By Dhati and Angela Lewis
To develop healthy disciple-making practices, we must recapture the art of hospitality.
And for pastors and church planters, hospitality is a requirement (see 1 Timothy). Don’t take it lightly.
Your church members will replicate what they see in your lives. If you want your church family to display radical, sacrificial, Christ-like hospitality—it starts with you. It starts with your home.
Our Castle or His Weapon?
Have you heard the expression, “Every man’s home is his castle”? Often Christians use their homes as places of refuge to protect them from the outside world. Pastors especially can fall into this trap, seeking a safe haven from the demands of full-time ministry.
My wife and I see things a little differently.
Our houses are God’s houses, to be used first and foremost for Him. The houses we live in are tools for making disciples, a weapon to assault the gates of hell. Our home is a place where our family (the Church) grows in unity with one another.
From Angie, a Pastor’s Wife
I remember as a young adult going to my mentor’s home. I watched as they interacted, prayed together and went about everyday life.
I was blown away by the simplicity, yet profound way they each interacted with one another. I was not formally exposed to the Scriptures per se, but this family invited me to live and experience their world, whatever that was at the moment.
Today, I am married with six children, and my husband is a lead pastor and the Vice President of Send Network. To be honest—managing myself and seven other lives—I don’t have a lot of discretionary time. But I do have a house and natural rhythms I can invite people into.
Early in our marriage, Angie and I realized there was a discrepancy between what we saw in Scripture and what we lived out. As we walked through the gospels, we saw over and over that Christ was with His disciples. His life intersected with theirs.
Today, it seems like we have turned life-on-life discipleship into once-a-week meetings where we talk about life without ever living life together. If life-on-life relationships are essential to disciple-making, we quickly realized we would have to leverage our home to do so.
How We’ve Used our Home as a Weapon
As urban practitioners and church planters working to make disciples in Atlanta, hospitality gives us the ability to overcome barriers of race, ethnicity and socioeconomic differences that come with living in a diverse city.
For our family, this means our home is often full of people. In the past, we’ve invited students to live with us—for three weeks over the summer—as part of an intensive discipleship crash course.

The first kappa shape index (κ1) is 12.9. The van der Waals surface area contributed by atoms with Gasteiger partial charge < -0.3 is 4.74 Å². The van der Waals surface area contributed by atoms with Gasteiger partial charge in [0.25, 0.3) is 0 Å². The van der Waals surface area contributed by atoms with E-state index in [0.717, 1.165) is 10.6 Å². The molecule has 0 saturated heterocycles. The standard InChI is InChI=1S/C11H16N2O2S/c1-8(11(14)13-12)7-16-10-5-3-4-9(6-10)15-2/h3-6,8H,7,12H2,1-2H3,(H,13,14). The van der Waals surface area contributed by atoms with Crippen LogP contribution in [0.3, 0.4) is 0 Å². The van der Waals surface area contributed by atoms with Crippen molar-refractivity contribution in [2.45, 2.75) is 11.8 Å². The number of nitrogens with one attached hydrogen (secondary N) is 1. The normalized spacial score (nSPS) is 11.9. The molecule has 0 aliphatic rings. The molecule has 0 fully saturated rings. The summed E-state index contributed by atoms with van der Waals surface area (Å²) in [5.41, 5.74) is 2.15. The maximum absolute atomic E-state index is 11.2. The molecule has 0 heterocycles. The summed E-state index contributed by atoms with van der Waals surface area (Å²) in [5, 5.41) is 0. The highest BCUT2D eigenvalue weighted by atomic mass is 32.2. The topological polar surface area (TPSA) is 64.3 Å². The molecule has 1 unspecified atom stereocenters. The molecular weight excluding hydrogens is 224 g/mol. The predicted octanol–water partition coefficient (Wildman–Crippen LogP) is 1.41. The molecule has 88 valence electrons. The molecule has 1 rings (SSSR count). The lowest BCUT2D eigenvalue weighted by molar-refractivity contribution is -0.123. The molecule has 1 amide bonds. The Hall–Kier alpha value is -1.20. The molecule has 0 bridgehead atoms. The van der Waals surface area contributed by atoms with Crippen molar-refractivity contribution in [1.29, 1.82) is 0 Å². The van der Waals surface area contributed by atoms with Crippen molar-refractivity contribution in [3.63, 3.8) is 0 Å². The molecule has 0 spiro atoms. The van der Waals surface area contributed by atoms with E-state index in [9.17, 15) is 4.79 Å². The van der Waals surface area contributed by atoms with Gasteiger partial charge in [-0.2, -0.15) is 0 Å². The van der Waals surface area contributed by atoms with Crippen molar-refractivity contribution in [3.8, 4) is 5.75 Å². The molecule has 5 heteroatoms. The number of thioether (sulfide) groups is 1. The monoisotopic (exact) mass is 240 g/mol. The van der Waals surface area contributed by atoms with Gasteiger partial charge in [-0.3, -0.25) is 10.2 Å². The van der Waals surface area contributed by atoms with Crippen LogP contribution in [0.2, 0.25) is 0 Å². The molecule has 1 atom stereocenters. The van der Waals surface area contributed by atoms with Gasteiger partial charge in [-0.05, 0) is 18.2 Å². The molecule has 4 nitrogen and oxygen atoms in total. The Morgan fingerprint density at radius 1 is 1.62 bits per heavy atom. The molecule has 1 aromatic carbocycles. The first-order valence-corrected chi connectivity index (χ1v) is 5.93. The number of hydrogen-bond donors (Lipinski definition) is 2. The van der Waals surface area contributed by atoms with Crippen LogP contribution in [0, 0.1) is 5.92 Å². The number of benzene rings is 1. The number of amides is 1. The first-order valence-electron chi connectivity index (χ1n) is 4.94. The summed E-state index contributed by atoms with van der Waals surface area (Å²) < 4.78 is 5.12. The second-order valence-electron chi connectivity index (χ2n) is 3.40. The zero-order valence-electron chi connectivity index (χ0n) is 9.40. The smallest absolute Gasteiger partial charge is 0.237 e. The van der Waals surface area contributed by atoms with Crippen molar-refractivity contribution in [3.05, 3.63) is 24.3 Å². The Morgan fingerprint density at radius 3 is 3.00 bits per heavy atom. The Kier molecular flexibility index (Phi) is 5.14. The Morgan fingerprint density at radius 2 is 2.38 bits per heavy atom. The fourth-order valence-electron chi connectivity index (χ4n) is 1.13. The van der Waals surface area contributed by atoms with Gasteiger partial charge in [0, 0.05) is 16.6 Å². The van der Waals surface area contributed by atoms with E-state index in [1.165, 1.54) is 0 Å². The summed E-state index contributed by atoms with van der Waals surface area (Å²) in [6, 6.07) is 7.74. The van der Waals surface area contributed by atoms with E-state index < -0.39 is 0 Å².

And for the rest of the year, we invited young adults to live with us to further discipleship relationships. We studied the Bible and focused on applying its truth to every aspect of life. We covered issues like:
- Spiritual Disciplines
- Father wounds
Having people in our home has been a vital tool for us to engage in life-on-life discipleship. We are able to truly share our lives and share in the lives of those who live with us.
What about you?
Many times, when people hear how we do this, they respond, “I can’t have people live with me. So I can’t use my home.”
Don’t fall for that.
My family took the principle of hospitality and applied it in a way that worked for us at that time. You can do the same.
As you look for ways to use your home as a weapon for the Kingdom, here are a few principles to keep in mind:
- Host people, not just events
Think intersection, not addition. What do you already do in your home that you can invite others to do with you? Mundane chores become platforms for disciple-making when you invite others to be with you.
- Be intentional
Hospitality doesn’t happen by accident. The house you buy, the apartment you rent and the way you arrange your furniture can all be used to show hospitality.
- Be counter-cultural
Disciple-making involves life-on-life relationships—which means your real life, messy and all, must become a space you invite others into. It’s sacrificial, radical, rewarding and difficult. And so very sanctifying. Don’t settle for the comfort-driven cravings of our culture.
You teach what you know, but you reproduce who you are.
Click here to read more stories about ordinary people living on mission.
Published February 24, 2020